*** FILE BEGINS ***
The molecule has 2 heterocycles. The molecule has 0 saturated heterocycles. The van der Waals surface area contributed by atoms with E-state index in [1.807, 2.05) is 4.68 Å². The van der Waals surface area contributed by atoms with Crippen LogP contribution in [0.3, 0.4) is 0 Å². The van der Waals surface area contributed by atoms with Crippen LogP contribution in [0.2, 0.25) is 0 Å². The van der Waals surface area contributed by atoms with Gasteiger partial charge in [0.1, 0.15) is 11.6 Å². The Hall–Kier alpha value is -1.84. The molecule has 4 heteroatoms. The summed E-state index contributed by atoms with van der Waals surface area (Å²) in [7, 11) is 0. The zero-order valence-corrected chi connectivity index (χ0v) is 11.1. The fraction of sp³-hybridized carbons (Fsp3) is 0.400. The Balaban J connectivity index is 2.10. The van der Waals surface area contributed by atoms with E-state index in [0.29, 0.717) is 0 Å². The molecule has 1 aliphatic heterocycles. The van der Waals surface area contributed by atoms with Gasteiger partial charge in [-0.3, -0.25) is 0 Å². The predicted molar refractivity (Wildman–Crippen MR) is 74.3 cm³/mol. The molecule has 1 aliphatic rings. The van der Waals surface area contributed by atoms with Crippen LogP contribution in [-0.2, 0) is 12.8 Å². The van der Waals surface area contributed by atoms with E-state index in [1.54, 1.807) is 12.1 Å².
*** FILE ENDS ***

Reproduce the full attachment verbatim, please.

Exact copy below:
The molecule has 2 heterocycles. The molecule has 0 saturated heterocycles. The van der Waals surface area contributed by atoms with E-state index in [1.807, 2.05) is 4.68 Å². The van der Waals surface area contributed by atoms with Crippen LogP contribution in [0.3, 0.4) is 0 Å². The van der Waals surface area contributed by atoms with Crippen LogP contribution in [0.2, 0.25) is 0 Å². The van der Waals surface area contributed by atoms with Gasteiger partial charge in [0.1, 0.15) is 11.6 Å². The Hall–Kier alpha value is -1.84. The molecule has 4 heteroatoms. The summed E-state index contributed by atoms with van der Waals surface area (Å²) in [7, 11) is 0. The zero-order valence-corrected chi connectivity index (χ0v) is 11.1. The fraction of sp³-hybridized carbons (Fsp3) is 0.400. The Balaban J connectivity index is 2.10. The van der Waals surface area contributed by atoms with E-state index in [0.29, 0.717) is 0 Å². The molecule has 1 aliphatic heterocycles. The van der Waals surface area contributed by atoms with Gasteiger partial charge in [-0.3, -0.25) is 0 Å². The predicted molar refractivity (Wildman–Crippen MR) is 74.3 cm³/mol. The molecule has 1 aliphatic rings. The van der Waals surface area contributed by atoms with Crippen LogP contribution in [-0.2, 0) is 12.8 Å². The van der Waals surface area contributed by atoms with E-state index in [1.54, 1.807) is 12.1 Å².